A Study in Hospital Efficiency, As Demonstrated by the Case Report of the First Five Years of a Private Hospital  by E A Codman, MD. The Classics of Medicine Library, 1992, 179 pages $47.95

Review by Del Meyer, MD

In 1983, Sherwin B. Nuland, M.D., described a new medical publishing venture which created a privately printed, numbered and registered set of the classic books in medicine, bound in genuine leather. The first volume was a facsimile of Osler's landmark work, The Principles and Practice of Medicine, first published in 1892. It was followed by one of the rarest books in the history of medicine, William Harvey's De Motu Cordis, published in the exact facsimile the first 1628 Latin edition and the Keynes English translation of 192, in the same binding. One of my early favorites was Rene' Theophile Laennec's "A Treatise on the Diseases of the Chest." The recent library selection by E.A. Codman speaks to our subject this month on hospital physician issues.  

Ernest Amory Codman, M.D. (1869-1940), published his first edition in 1916. This facsimile is dedicated to Richard C. Cabot of Massachusetts General Hospital. Codman graduated from Harvard Medical School in 1891, after a year abroad, and practiced Surgery with a keen interest in muscles and bones. He was convinced that Roentgen's recent discovery would play a major role in surgery and spent five years in the Intensive study of x-rays. His monumental monograph, "The Use of X-ray in the Diagnosis of Bone Diseases" was submitted for the Gross Prize given every five years in Philadelphia. When he did not win, he realized that busy surgeons of his day failed to grasp the practical value of X-rays in the diagnosis of disease, and his monograph was probably unintelligible to them. When, five years later, Dr. Keen, who was on the committee that rejected his monograph, asked him to write a chapter on the use of X-rays in surgery, Codman submitted his unpublished paper that was published in Keen's Surgery. Codman also diagnosed and operated on the first case of perforated peptic ulcer at Massachusetts General.  

About the turn of the century, Codman conceived of a concept which he named the "End Result Idea," which was merely the common sense notion that every hospital should follow every patient it treats long enough to determine whether or not the treatment was successful, and to inquire "if not, why not," with a view a preventing similar failures in the future. Codman felt all results of surgical treatment which lack perfection may be explained by one or more of the following causes: errors due to lack of technical knowledge or skill, errors due to lack of surgical judgment, errors due to lack of care or equipment, errors due to lack of diagnostic skill, the patient's unconquerable disease, the patient's refusal of treatment, the calamities of surgery or those accidents and complications over which we lave no known control.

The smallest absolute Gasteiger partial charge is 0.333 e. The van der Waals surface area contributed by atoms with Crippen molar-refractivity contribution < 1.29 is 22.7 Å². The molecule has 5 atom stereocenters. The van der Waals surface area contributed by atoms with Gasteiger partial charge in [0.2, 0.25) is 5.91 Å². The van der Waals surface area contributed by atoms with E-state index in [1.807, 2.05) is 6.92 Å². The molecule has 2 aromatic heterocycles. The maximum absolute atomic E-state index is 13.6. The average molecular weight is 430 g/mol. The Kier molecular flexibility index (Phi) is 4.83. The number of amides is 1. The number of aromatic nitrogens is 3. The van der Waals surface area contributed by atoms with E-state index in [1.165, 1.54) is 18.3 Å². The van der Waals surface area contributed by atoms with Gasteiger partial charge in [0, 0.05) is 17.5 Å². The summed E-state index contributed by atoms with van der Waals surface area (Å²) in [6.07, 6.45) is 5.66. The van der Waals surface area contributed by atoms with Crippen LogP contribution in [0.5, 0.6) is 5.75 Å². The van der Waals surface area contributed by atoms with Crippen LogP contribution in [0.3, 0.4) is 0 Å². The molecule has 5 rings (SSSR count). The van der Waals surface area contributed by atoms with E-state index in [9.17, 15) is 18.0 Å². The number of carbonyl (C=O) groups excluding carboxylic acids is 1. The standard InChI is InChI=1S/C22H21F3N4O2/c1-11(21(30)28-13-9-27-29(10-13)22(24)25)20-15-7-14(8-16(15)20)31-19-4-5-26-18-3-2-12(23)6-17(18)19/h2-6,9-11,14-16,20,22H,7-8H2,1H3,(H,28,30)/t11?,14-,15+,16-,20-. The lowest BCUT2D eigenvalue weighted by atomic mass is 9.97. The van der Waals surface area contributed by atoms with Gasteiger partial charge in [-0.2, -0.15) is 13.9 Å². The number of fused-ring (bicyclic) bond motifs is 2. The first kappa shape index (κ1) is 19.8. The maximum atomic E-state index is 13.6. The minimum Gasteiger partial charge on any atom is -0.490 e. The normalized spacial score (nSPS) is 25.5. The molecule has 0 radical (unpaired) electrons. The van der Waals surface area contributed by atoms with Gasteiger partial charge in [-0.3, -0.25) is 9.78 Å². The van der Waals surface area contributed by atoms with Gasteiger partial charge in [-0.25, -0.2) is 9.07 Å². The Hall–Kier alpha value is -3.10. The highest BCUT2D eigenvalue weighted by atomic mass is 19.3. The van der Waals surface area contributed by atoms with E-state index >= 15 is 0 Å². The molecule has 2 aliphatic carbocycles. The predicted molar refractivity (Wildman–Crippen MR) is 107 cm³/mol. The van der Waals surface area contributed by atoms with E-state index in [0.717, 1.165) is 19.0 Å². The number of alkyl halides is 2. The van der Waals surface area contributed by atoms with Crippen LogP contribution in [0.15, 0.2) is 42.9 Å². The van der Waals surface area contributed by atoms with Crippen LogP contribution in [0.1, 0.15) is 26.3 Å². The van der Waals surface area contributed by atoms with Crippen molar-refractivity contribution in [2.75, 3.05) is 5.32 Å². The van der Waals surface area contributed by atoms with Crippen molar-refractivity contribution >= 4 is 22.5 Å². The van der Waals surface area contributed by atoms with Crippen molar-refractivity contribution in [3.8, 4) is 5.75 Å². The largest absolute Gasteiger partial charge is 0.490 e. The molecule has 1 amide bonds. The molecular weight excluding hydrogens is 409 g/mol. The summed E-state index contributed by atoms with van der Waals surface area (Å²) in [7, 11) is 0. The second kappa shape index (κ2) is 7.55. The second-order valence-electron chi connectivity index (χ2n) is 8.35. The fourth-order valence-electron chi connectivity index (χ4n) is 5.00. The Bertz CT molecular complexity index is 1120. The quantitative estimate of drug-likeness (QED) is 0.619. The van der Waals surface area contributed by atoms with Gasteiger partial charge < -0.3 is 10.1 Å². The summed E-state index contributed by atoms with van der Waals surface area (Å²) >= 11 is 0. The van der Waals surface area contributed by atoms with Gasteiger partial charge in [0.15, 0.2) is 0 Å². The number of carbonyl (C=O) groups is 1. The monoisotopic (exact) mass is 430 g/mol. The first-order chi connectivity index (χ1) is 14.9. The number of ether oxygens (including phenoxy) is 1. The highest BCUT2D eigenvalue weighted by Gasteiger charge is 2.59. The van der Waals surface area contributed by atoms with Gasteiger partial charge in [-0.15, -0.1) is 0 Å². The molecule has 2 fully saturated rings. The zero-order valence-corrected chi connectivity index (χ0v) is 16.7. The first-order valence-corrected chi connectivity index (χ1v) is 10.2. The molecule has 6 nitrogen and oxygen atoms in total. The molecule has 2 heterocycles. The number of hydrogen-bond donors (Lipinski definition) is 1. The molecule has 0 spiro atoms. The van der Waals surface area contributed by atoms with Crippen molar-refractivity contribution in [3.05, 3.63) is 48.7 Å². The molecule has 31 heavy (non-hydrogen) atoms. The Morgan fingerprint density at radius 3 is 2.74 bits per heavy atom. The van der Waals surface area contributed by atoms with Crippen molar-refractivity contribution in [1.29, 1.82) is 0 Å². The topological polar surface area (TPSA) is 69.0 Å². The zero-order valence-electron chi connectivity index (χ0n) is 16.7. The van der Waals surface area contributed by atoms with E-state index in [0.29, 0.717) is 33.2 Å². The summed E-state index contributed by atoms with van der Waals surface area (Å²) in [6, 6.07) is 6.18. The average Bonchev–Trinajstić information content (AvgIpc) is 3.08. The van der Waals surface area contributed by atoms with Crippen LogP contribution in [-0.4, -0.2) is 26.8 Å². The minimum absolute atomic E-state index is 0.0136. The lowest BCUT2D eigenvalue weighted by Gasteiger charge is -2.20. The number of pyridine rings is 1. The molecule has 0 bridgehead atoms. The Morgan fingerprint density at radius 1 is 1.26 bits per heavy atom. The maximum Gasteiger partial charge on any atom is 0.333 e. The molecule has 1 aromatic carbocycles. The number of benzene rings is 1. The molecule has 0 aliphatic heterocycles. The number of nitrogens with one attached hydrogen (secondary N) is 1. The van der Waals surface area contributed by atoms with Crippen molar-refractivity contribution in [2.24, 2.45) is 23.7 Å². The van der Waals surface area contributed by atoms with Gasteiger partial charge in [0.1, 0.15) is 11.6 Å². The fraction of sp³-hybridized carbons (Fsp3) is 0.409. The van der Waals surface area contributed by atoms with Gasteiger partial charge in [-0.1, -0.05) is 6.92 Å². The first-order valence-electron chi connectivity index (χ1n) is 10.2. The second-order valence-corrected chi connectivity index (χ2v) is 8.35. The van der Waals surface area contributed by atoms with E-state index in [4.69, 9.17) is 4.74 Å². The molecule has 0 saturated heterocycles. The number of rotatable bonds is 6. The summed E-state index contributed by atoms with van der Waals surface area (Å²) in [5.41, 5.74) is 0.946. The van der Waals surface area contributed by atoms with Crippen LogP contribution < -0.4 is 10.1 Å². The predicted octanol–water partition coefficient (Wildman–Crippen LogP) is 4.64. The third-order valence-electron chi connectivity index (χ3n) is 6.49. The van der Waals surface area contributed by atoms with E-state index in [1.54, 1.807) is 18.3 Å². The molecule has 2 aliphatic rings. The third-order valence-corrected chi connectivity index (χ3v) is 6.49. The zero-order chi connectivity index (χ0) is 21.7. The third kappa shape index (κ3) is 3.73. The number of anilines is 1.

Codman introduced the "End Result Card" which is kept for each patient and on which is recorded in the briefest possible terms: the symptoms, the diagnosis, the general treatment plan, the complications, the final diagnosis, and the results each year thereafter. It was a volcanic idea according to Anthony F. DePalma, M.D. in Clinical Orthopedics. On May 14,1913, Codman spoke In "The Product of a Hospital" in the Philadelphia Academy of Medicine and posed such questions as "For whose primary interest is it to have the hospital efficient: the patient who seeks relief, the public who supports the hospital?"  

The End Result Idea obviously would not tolerate the seniority system, which operated in all major hospitals of the country. In protest to impress the board o trustees, Codman resigned from the staff of Massachusetts General and applied for the position of Chief of Surgery on the grounds that his results in the past 10 years had been better than those of other surgeons. Despite his documentation, his application was ignored. When he enlisted community support, the board of trustees still could not risk losing their "golden egg" of support. He was even asked to resign as chairman of the local medical society. His friends refused to speak to him. He was avoided at social gatherings. This did not deflect Codman from his work, which he continued by establishing his own hospital. In 1916, he published, at his own expense, the above work, which he sent to hospitals across the country.  

To provide the finest in medical care is an ongoing struggle for every age and generation. Codman's focus on what is best for the patient ultimately succeeded as hospital after hospital eventually adopted his End Result Idea. It came full circle when Massachusetts General also implemented it and honored him in 1929 with the appointment of Consulting Surgeon. It may actually be the exception to be recognized in one's own lifetime for such an accomplishment.